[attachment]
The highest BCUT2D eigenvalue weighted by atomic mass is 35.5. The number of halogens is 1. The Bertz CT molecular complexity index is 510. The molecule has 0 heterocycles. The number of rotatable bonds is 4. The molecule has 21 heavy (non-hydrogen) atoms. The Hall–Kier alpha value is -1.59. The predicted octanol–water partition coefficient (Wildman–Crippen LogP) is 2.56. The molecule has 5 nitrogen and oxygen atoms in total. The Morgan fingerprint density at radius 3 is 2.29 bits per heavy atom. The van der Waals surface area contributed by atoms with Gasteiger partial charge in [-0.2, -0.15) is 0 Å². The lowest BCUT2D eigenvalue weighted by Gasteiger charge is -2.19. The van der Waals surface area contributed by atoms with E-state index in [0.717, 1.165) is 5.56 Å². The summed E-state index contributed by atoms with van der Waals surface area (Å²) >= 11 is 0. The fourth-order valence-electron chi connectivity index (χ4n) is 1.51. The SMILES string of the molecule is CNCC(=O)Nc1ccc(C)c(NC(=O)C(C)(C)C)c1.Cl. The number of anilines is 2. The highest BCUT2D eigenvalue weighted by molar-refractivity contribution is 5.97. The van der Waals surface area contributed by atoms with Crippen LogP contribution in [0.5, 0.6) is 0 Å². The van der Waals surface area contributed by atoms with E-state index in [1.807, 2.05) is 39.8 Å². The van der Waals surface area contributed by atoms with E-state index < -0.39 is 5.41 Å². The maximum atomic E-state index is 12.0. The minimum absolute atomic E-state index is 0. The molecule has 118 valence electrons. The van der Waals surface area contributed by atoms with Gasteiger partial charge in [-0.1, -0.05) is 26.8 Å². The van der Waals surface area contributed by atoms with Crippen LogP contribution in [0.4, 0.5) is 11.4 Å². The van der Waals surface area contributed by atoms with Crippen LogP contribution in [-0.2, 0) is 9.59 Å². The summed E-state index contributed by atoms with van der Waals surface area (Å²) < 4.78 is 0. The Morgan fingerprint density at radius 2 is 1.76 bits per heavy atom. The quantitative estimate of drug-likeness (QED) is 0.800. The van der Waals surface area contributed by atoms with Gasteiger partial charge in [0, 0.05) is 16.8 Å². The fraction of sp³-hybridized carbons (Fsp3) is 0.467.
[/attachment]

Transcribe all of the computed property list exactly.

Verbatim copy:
The highest BCUT2D eigenvalue weighted by atomic mass is 35.5. The number of halogens is 1. The Bertz CT molecular complexity index is 510. The molecule has 0 heterocycles. The number of rotatable bonds is 4. The molecule has 21 heavy (non-hydrogen) atoms. The Hall–Kier alpha value is -1.59. The predicted octanol–water partition coefficient (Wildman–Crippen LogP) is 2.56. The molecule has 5 nitrogen and oxygen atoms in total. The Morgan fingerprint density at radius 3 is 2.29 bits per heavy atom. The van der Waals surface area contributed by atoms with Gasteiger partial charge in [-0.2, -0.15) is 0 Å². The lowest BCUT2D eigenvalue weighted by Gasteiger charge is -2.19. The van der Waals surface area contributed by atoms with E-state index in [0.717, 1.165) is 5.56 Å². The summed E-state index contributed by atoms with van der Waals surface area (Å²) >= 11 is 0. The fourth-order valence-electron chi connectivity index (χ4n) is 1.51. The SMILES string of the molecule is CNCC(=O)Nc1ccc(C)c(NC(=O)C(C)(C)C)c1.Cl. The number of anilines is 2. The highest BCUT2D eigenvalue weighted by molar-refractivity contribution is 5.97. The van der Waals surface area contributed by atoms with Crippen LogP contribution in [0.5, 0.6) is 0 Å². The van der Waals surface area contributed by atoms with E-state index in [1.807, 2.05) is 39.8 Å². The van der Waals surface area contributed by atoms with E-state index < -0.39 is 5.41 Å². The maximum atomic E-state index is 12.0. The minimum absolute atomic E-state index is 0. The molecule has 118 valence electrons. The van der Waals surface area contributed by atoms with Gasteiger partial charge in [-0.1, -0.05) is 26.8 Å². The van der Waals surface area contributed by atoms with Crippen LogP contribution in [0.4, 0.5) is 11.4 Å². The van der Waals surface area contributed by atoms with Crippen LogP contribution in [-0.2, 0) is 9.59 Å². The summed E-state index contributed by atoms with van der Waals surface area (Å²) < 4.78 is 0. The Morgan fingerprint density at radius 2 is 1.76 bits per heavy atom. The quantitative estimate of drug-likeness (QED) is 0.800. The van der Waals surface area contributed by atoms with Gasteiger partial charge in [0, 0.05) is 16.8 Å². The fraction of sp³-hybridized carbons (Fsp3) is 0.467.